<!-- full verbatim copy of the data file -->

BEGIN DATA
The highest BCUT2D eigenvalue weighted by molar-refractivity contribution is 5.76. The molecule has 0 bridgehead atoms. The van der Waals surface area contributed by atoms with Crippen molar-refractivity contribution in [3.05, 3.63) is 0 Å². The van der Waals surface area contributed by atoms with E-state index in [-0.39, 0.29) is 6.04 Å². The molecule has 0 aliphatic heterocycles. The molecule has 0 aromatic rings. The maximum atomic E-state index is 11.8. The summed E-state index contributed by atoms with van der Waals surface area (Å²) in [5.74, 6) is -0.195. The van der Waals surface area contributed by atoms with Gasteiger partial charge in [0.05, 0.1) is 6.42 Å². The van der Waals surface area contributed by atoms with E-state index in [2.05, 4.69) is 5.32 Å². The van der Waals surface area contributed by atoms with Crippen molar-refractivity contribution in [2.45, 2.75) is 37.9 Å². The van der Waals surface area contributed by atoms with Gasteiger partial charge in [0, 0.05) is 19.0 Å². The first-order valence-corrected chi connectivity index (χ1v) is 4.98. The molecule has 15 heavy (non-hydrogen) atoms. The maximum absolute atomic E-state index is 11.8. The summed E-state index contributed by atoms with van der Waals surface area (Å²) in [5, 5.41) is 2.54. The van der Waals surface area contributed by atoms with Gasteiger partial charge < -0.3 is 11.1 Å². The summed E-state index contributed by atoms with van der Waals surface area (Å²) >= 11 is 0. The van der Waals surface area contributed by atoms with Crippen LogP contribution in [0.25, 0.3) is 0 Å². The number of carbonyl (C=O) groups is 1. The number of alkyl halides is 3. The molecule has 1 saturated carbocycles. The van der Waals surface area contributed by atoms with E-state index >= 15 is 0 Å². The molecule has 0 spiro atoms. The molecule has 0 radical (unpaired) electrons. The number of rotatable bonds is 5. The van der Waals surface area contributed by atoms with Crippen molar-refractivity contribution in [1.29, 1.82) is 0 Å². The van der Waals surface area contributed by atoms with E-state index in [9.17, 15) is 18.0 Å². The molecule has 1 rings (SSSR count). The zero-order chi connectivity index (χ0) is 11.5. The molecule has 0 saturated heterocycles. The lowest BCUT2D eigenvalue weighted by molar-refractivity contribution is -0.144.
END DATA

The highest BCUT2D eigenvalue weighted by molar-refractivity contribution is 5.76. The molecule has 0 bridgehead atoms. The van der Waals surface area contributed by atoms with Crippen molar-refractivity contribution in [3.05, 3.63) is 0 Å². The van der Waals surface area contributed by atoms with E-state index in [-0.39, 0.29) is 6.04 Å². The molecule has 0 aliphatic heterocycles. The molecule has 0 aromatic rings. The maximum atomic E-state index is 11.8. The summed E-state index contributed by atoms with van der Waals surface area (Å²) in [5.74, 6) is -0.195. The van der Waals surface area contributed by atoms with Gasteiger partial charge in [0.05, 0.1) is 6.42 Å². The van der Waals surface area contributed by atoms with E-state index in [2.05, 4.69) is 5.32 Å². The van der Waals surface area contributed by atoms with Crippen molar-refractivity contribution in [2.45, 2.75) is 37.9 Å². The van der Waals surface area contributed by atoms with Gasteiger partial charge in [0, 0.05) is 19.0 Å². The first-order valence-corrected chi connectivity index (χ1v) is 4.98. The molecule has 15 heavy (non-hydrogen) atoms. The maximum absolute atomic E-state index is 11.8. The summed E-state index contributed by atoms with van der Waals surface area (Å²) in [5, 5.41) is 2.54. The van der Waals surface area contributed by atoms with Gasteiger partial charge < -0.3 is 11.1 Å². The summed E-state index contributed by atoms with van der Waals surface area (Å²) >= 11 is 0. The van der Waals surface area contributed by atoms with Crippen LogP contribution in [0.25, 0.3) is 0 Å². The number of carbonyl (C=O) groups is 1. The number of alkyl halides is 3. The molecule has 1 saturated carbocycles. The van der Waals surface area contributed by atoms with E-state index >= 15 is 0 Å². The molecule has 0 spiro atoms. The molecule has 0 radical (unpaired) electrons. The number of rotatable bonds is 5. The van der Waals surface area contributed by atoms with Crippen molar-refractivity contribution in [1.29, 1.82) is 0 Å². The van der Waals surface area contributed by atoms with E-state index in [9.17, 15) is 18.0 Å². The molecule has 1 rings (SSSR count). The zero-order chi connectivity index (χ0) is 11.5. The molecule has 0 saturated heterocycles. The lowest BCUT2D eigenvalue weighted by molar-refractivity contribution is -0.144.